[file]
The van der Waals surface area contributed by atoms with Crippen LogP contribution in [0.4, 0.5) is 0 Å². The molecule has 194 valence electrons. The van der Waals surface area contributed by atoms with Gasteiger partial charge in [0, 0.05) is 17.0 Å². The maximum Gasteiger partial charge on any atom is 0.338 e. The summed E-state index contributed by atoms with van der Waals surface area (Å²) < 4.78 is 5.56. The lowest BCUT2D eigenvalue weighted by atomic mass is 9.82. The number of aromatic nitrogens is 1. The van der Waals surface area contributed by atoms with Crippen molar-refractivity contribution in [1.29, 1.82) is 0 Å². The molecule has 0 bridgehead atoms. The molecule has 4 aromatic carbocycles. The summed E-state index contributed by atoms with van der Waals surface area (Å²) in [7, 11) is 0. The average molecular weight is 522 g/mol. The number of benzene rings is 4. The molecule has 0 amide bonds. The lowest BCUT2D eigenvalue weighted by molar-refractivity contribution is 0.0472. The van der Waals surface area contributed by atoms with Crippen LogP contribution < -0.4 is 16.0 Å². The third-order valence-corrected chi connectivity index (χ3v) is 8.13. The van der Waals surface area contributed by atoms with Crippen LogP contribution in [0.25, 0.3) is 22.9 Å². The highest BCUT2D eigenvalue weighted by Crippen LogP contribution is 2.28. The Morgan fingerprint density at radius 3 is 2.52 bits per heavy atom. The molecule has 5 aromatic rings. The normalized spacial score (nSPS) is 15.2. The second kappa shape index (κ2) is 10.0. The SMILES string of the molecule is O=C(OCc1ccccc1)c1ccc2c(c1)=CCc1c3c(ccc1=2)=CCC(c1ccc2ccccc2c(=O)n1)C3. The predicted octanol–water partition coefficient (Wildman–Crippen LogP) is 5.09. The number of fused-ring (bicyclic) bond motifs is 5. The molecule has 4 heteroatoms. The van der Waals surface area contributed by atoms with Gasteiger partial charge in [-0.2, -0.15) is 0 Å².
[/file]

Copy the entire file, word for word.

The van der Waals surface area contributed by atoms with Crippen LogP contribution in [0.4, 0.5) is 0 Å². The molecule has 194 valence electrons. The van der Waals surface area contributed by atoms with Gasteiger partial charge in [0, 0.05) is 17.0 Å². The maximum Gasteiger partial charge on any atom is 0.338 e. The summed E-state index contributed by atoms with van der Waals surface area (Å²) < 4.78 is 5.56. The lowest BCUT2D eigenvalue weighted by atomic mass is 9.82. The number of aromatic nitrogens is 1. The van der Waals surface area contributed by atoms with Crippen molar-refractivity contribution in [1.29, 1.82) is 0 Å². The molecule has 0 bridgehead atoms. The molecule has 4 aromatic carbocycles. The summed E-state index contributed by atoms with van der Waals surface area (Å²) in [7, 11) is 0. The average molecular weight is 522 g/mol. The number of benzene rings is 4. The molecule has 0 amide bonds. The lowest BCUT2D eigenvalue weighted by molar-refractivity contribution is 0.0472. The van der Waals surface area contributed by atoms with Crippen LogP contribution < -0.4 is 16.0 Å². The third-order valence-corrected chi connectivity index (χ3v) is 8.13. The van der Waals surface area contributed by atoms with Crippen LogP contribution in [0.25, 0.3) is 22.9 Å². The highest BCUT2D eigenvalue weighted by Crippen LogP contribution is 2.28. The Morgan fingerprint density at radius 3 is 2.52 bits per heavy atom. The molecule has 5 aromatic rings. The normalized spacial score (nSPS) is 15.2. The second kappa shape index (κ2) is 10.0. The SMILES string of the molecule is O=C(OCc1ccccc1)c1ccc2c(c1)=CCc1c3c(ccc1=2)=CCC(c1ccc2ccccc2c(=O)n1)C3. The predicted octanol–water partition coefficient (Wildman–Crippen LogP) is 5.09. The number of fused-ring (bicyclic) bond motifs is 5. The molecule has 4 heteroatoms. The van der Waals surface area contributed by atoms with Gasteiger partial charge in [-0.2, -0.15) is 0 Å².